I looked at this old oak tree and couldn’t remember the last time I climbed a tree so I did. It felt good despite my fear of heights.
See me, in the tree at 53. Try it. Hold on tight.
The tree felt solid, it made me feel safe. It made me feel younger.
Autumn is all around us, it’s mild here in England. We’ve had no rain so the leaves are staying on the trees whilst they turn glorious shades.
I always pick up stunning specimens and lament that they never look as pretty once you get them home.
The light in the landscape has a special quality especially at certain times of the day.
The Purkinje Effect is something I experienced whilst in India and as I can’t say Purkinje, I renamed it the Punjab Effect.
Light glows and colours harmonise, the world tilts on it’s visual axis and we are lucky to catch it.
Have a look outside around dusk. That old plastic cup? I bet it’s singing like a treasure trove.
And while the leaves are on fire and I’m at my peak (insert relevant emoji here) I always want to capture the moment.
The point at which a wave breaks or a flower blooms, ethereal and other worldly, I want to capture it. I want to own it.
Hello is that the leaf emporium?
Yes please, may I purchase 362 orange leaves, 234 scarlet ones and 123 green turning lime?
In order to halt the ageing process, to circumnavigate the Order of Things and step into a time machine I decided to preserve the moment of nature that is there shining briefly like The Punjab Effect. I’ve bottled it and now I own nature itself. You can too if you follow my instructions.
Buy some Paraffin Wax
Craftovator delivers for free and I received it the very next day.
Or you could melt some old candles but you are on your own with that. I suppose it’s a good use of those 500 tea lights you bought in Ikea.
I melted mine in an old metal bowl, I wouldn’t think of using it again for food stuffs so I sacrificed it to the Gods of Craft. I placed my wax in a dry clean bowl and placed that snugly into a pan of water to melt.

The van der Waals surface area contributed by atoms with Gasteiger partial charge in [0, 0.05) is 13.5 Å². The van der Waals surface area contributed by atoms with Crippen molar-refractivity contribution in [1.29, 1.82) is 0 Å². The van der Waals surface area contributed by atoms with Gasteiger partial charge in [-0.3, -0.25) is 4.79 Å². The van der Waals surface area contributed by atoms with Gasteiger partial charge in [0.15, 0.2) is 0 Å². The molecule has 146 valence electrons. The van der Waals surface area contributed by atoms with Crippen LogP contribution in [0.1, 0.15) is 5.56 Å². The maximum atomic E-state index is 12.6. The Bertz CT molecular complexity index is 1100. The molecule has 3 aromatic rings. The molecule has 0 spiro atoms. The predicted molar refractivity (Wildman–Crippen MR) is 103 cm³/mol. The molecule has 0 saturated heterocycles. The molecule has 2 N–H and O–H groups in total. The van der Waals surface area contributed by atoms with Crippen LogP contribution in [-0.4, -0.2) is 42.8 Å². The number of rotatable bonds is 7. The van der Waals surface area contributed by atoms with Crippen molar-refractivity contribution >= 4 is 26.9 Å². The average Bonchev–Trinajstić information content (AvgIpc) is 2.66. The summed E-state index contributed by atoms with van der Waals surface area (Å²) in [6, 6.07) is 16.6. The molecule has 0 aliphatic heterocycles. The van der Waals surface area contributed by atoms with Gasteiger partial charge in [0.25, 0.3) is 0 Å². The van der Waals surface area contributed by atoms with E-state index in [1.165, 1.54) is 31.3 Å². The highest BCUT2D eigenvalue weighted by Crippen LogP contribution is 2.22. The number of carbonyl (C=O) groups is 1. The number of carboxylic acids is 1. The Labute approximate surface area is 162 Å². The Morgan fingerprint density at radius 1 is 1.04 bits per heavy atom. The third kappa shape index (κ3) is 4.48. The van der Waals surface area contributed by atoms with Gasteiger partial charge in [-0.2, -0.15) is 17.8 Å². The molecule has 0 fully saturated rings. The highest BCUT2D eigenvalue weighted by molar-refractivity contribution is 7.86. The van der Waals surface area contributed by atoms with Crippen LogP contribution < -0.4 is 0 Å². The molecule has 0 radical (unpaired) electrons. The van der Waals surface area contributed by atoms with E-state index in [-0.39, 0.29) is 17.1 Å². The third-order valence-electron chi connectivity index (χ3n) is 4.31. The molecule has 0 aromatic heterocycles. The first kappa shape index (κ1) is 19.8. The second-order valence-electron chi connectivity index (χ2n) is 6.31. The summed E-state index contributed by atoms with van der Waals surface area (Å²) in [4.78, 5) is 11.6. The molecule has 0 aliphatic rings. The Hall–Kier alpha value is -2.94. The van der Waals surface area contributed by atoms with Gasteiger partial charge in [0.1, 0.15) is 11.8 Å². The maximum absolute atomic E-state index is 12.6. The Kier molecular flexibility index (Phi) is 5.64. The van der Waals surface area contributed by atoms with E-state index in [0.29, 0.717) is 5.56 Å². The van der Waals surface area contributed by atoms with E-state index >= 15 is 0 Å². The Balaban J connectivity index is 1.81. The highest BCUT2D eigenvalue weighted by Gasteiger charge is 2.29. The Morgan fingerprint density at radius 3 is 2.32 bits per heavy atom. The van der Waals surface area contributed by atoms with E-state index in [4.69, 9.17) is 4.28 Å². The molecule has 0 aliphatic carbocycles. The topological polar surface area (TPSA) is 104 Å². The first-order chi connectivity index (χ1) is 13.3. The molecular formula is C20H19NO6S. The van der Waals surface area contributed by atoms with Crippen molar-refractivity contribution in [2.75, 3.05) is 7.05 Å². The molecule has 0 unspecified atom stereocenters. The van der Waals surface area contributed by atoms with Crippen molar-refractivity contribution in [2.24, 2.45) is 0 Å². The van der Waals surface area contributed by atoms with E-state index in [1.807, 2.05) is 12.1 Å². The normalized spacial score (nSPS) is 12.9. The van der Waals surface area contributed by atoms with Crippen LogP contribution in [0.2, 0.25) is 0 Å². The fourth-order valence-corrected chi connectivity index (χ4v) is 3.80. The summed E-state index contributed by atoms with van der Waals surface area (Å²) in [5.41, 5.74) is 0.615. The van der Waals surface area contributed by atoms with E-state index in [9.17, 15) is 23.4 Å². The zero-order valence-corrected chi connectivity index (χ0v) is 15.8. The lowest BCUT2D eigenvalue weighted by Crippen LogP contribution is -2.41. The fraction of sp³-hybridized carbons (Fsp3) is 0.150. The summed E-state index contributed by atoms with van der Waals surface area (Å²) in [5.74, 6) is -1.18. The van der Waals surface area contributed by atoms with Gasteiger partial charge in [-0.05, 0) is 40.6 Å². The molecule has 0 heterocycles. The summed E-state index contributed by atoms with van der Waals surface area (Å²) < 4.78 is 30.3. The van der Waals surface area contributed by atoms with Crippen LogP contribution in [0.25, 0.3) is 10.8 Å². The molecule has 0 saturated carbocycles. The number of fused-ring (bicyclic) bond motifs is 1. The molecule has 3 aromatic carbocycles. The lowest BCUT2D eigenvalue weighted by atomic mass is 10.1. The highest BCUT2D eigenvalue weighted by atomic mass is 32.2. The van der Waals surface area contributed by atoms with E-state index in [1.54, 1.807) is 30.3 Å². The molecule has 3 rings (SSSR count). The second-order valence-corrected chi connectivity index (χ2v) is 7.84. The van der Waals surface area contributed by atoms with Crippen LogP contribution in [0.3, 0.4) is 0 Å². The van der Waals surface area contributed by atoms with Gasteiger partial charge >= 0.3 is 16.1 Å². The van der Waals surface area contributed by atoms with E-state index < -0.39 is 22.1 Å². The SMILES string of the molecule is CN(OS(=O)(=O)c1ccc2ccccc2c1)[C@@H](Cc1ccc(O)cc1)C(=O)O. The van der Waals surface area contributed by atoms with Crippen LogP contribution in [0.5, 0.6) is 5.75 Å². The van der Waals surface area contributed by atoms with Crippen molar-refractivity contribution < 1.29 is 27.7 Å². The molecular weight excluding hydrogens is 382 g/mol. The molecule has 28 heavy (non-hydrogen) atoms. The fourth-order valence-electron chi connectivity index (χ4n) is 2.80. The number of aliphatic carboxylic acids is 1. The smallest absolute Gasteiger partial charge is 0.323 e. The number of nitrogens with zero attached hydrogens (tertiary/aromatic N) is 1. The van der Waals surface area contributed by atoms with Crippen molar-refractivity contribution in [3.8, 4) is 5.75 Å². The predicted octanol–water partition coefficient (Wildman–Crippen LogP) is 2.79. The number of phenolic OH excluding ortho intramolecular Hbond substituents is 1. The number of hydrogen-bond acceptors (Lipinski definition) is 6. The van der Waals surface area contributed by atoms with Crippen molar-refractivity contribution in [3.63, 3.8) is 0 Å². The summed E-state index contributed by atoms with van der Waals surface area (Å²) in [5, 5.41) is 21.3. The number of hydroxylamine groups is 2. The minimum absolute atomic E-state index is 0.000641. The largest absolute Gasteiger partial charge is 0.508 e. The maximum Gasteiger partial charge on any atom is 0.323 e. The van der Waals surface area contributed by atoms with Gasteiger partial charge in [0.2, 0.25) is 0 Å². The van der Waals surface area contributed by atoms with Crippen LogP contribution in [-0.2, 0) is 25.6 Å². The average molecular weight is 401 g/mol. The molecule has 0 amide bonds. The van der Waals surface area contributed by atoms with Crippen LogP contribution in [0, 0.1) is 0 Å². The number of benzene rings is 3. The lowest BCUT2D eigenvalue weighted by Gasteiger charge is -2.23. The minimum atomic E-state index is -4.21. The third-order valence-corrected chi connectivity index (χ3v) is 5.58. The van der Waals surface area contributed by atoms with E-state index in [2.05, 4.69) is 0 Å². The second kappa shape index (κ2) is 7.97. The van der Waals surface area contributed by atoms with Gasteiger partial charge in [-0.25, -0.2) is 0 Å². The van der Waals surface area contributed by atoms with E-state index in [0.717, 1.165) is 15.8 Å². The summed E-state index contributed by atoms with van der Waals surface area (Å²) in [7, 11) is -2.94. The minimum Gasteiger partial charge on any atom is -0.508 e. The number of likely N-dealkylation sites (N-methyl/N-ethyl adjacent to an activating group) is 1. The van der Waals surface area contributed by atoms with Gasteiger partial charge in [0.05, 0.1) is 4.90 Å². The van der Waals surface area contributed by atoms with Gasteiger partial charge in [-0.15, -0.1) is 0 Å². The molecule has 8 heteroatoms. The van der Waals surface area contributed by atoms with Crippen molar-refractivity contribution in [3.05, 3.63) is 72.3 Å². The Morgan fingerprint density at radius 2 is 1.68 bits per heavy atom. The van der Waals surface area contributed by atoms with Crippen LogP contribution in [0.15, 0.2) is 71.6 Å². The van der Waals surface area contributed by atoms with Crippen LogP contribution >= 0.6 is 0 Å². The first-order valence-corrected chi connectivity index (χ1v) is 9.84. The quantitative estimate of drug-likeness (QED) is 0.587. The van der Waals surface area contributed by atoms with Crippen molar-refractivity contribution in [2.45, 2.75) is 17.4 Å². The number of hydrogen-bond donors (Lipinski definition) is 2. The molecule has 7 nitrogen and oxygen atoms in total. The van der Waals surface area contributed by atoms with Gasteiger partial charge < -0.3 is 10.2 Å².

Remember your health and safety badges here. It’s hot enough to hurt and if you spill it on your clothes it’s a pain. Ahem.
Meanwhile, you’ve collected your leaves and ooohed and ahhed over them and pressed them overnight in between the pages of your old cookery book that you never particularly liked. You can place them between paper, newsprint or whatever you have but it’s not essential.
Then you are ready to wax and dip them into preservation for the gloomy winter nights.
When your wax has melted, take a leaf and post it into the wax holding the stem.
After dipping each leaf for 10 seconds or so, hold it over the melted wax to drip off any excess and then hold it somewhere cooler to set for about 10 seconds. Then you can lay it on some greaseproof paper to set.
Find a stick or pole, I sprayed mine with copper Valspar.
Attach your set leaves to some thread or fishing line and Autumn is yours for as long as they last. They are delicate, it’s not a project for little fingers as the leaves can tear or the wax can crease but you could miss out the wax and just press the leaves for a junior project.
If I did it again, I would thread the leaves before dipping as it would make them super secure and save a bit of fiddling.
The wax preserves and even strengthens the colour.
If you have any questions, feel free to comment below.
And if you do this project then #autumnleavestoosoon is a great hashtag to share your results.